Because if you think a little about the natural things in life, suppose how a river flows, you’ll see that even if that flow of the river is being obstructed by a large boulder, though the river initially divides into two on either side of the boulder, in a surprisingly short time it manages to be back whole again. Life is just like that. The boulder is your problem. For a little time it will divide you and shatter you but with time you’ll be whole again. Our job here is to just go with the flow and even when we are shattered, learn how to rejoin with ourselves gracefully and keep in mind that it’s only a little bit of time until you’re whole again.
I am not saying the boulder is just these little problems in your life. The boulder may also be a life-altering problem. The decision always lies with you though. I believe that suicide is a fundamental human right. This does not mean that it is morally desirable. It only means that society does not have the moral right to interfere with your decision. But you always have to remember that when a person kills himself, he thinks he’s ending the pain but ultimately it turns out that he’s just passing that pain to the others he leaves behind him.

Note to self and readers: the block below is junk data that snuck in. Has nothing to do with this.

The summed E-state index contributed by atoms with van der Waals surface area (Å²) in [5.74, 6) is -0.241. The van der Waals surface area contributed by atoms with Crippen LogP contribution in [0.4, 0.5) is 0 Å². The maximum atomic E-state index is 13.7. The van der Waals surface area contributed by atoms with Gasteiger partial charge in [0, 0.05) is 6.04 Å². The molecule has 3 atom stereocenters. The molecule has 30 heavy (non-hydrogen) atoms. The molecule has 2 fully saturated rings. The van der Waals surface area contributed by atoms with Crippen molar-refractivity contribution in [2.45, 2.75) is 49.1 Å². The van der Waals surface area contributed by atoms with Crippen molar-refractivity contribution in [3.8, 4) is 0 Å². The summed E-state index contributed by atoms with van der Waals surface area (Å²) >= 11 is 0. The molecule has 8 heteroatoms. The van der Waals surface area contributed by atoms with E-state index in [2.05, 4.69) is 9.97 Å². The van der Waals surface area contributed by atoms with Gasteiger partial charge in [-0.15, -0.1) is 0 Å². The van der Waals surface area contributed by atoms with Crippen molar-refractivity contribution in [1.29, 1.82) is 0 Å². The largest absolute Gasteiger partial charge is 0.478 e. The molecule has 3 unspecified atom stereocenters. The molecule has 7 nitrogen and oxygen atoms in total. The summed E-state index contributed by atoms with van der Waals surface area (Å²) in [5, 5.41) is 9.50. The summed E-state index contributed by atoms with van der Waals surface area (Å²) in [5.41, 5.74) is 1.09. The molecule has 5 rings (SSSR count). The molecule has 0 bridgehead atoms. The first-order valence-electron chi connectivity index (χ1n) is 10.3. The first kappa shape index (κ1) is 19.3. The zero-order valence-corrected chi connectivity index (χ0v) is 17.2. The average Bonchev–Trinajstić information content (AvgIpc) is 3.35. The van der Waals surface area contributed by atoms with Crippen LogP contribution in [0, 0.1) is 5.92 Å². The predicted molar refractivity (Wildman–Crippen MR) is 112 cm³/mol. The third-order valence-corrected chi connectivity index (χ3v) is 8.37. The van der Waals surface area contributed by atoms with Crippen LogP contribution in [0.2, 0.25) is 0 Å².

While it might seem that suicide is a very solitary event, seeing how alone a person feels when he is compelled to take his life away, it is not. It’s rather like throwing a pebble in a pond, the ripples spread and spread and as far as they go, they might even spread throughout the pond. Even if you’re feeling like your death won’t have an impact on this world, think again because this world is just like that pond. You’re that small pebble. You not being in the world is definitely causing a lot of ripples, whether you see it or not. Think again.
Each victim of suicide gives his act a personal stamp which expresses his temperament, the special conditions in which he was involved in, and which, consequently, cannot be explained by the social and general causes of the phenomenon. If you ever think about giving up, remember why you held on for so long. Because killing yourself will also kill the ones who love you. Think again.
As Dorothy Parker says, “Razors pain you; rivers are damp; acids stain you; drugs cause cramp. Guns aren’t lawful; nooses give; gas smells awful; you might as well live.”